Even though all the seats and bunks are technically assigned and clearly indicated on your ticket, the locals acted like it was going to be on a first come-first served basis. Nick and I started to worry that if we take our time boarding the train and wait for the initial rush to die down, someone else will take our bunks. We knew that if that were to happen we had very little recourse in getting our bunks back, between the language barrier and the extremely competitive nature of the Chinese, we knew we had to act like the locals do and make a run for our bunks, which is exactly what we did fifteen minutes before the train departed. As soon as agents walked over to the gates and started unlocking it, all hell broke loose and people started shoving and jostling to get into the front of the line. I distinctly remember standing behind a guy with a box of live chickens in his hand and praying he wasn’t my bunkmate. When we finally got our tickets checked and were waved through, we ran like bats out of hell, an impressive feat considering how much stuff we have acquired at this point of the trip already. When we finally found our bunks, we were not sure if the ticket agent actually gave us the bottom bunks we asked for, and since we couldn’t make sense of how they were numbered, we took the lower bunks anyway. Mercifully, no one tried to kick us out of our bunks and we were able to get settled in pretty quickly. The bathroom was surprisingly clean though it’s my nemesis the squat toilet, but it was good enough. I had a feeling though that it wouldn’t stay clean for long, so we made sure not to drink too much water on the train and to get business done ASAP.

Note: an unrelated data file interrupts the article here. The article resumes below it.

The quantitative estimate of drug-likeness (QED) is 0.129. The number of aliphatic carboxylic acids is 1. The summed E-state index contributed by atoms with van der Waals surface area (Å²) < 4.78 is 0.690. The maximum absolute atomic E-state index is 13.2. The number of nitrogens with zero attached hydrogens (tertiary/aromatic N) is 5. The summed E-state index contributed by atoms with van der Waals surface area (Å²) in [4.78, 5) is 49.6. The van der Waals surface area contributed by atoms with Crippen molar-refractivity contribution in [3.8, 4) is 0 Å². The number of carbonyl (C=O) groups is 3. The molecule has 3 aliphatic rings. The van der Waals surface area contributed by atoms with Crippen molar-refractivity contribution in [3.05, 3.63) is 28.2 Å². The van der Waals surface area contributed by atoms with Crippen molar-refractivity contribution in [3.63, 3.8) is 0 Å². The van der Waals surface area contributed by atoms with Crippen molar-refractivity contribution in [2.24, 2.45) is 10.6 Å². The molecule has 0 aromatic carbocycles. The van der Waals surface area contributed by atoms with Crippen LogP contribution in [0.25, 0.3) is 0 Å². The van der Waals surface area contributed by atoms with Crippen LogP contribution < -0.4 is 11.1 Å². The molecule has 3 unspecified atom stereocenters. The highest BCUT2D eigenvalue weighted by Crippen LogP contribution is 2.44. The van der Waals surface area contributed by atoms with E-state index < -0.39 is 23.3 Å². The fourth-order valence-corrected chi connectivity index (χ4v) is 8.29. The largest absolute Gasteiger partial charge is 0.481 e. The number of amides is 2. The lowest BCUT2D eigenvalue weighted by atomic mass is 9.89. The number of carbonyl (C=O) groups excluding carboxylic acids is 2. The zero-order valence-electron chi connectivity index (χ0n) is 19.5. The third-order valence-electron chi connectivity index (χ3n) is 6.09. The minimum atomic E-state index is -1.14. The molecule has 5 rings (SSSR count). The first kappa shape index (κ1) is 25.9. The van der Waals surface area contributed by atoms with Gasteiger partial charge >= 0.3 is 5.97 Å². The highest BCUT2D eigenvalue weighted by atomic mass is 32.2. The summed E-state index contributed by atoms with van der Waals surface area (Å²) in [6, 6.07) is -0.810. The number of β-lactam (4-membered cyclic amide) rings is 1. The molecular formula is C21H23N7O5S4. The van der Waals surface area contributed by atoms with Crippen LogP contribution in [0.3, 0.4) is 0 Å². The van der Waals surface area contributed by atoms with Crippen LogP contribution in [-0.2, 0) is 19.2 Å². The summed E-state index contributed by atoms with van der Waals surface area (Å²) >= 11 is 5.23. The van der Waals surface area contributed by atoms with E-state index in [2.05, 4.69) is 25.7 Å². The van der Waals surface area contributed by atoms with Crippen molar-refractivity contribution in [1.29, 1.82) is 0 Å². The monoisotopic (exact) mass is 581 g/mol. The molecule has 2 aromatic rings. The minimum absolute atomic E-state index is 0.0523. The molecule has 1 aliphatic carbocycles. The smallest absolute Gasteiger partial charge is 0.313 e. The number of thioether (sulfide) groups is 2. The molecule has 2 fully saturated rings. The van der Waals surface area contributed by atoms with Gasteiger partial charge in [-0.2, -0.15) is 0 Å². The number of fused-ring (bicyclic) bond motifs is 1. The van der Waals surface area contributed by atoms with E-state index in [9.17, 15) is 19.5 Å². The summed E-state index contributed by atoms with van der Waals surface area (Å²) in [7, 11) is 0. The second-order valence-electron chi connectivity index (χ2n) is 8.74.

Settling in for the night.. that smile went missing for more than a day two hours after this photo was taken..

A couple of hours after the train left Xining, I knew there was no way I was taking any more overnight trains while in China. At this point, I was more than willing to pay $300 or more to fly. In addition to being extremely loud, the entire train car smelled like acrid cigarette. The Chinese love to smoke and they smoke everywhere, no smoking signs be damned. Even though no one was technically smoking inside the car, it smelled like they were. They would keep the carriage door open as they smoked in the vestibule connecting the cars. The Chinese also have a different concept of what constitutes inside voice or personal space, and their consideration for others is not always apparent. All night long, people were talking at the top of their voices, often shouting at somebody they knew who was all the way across the other side of the car. A man even sat down on my leg sometime in the middle of the night and had the nerve to get mad at me when I asked him to get off my legs and not sit on my bunk. I had to repeatedly show him that it’s my leg he’s sitting on and he needs to get up because he was hurting me. I had to resort to literally kicking him before he finally got up, and even then, it took a few kicks before he finally got the message.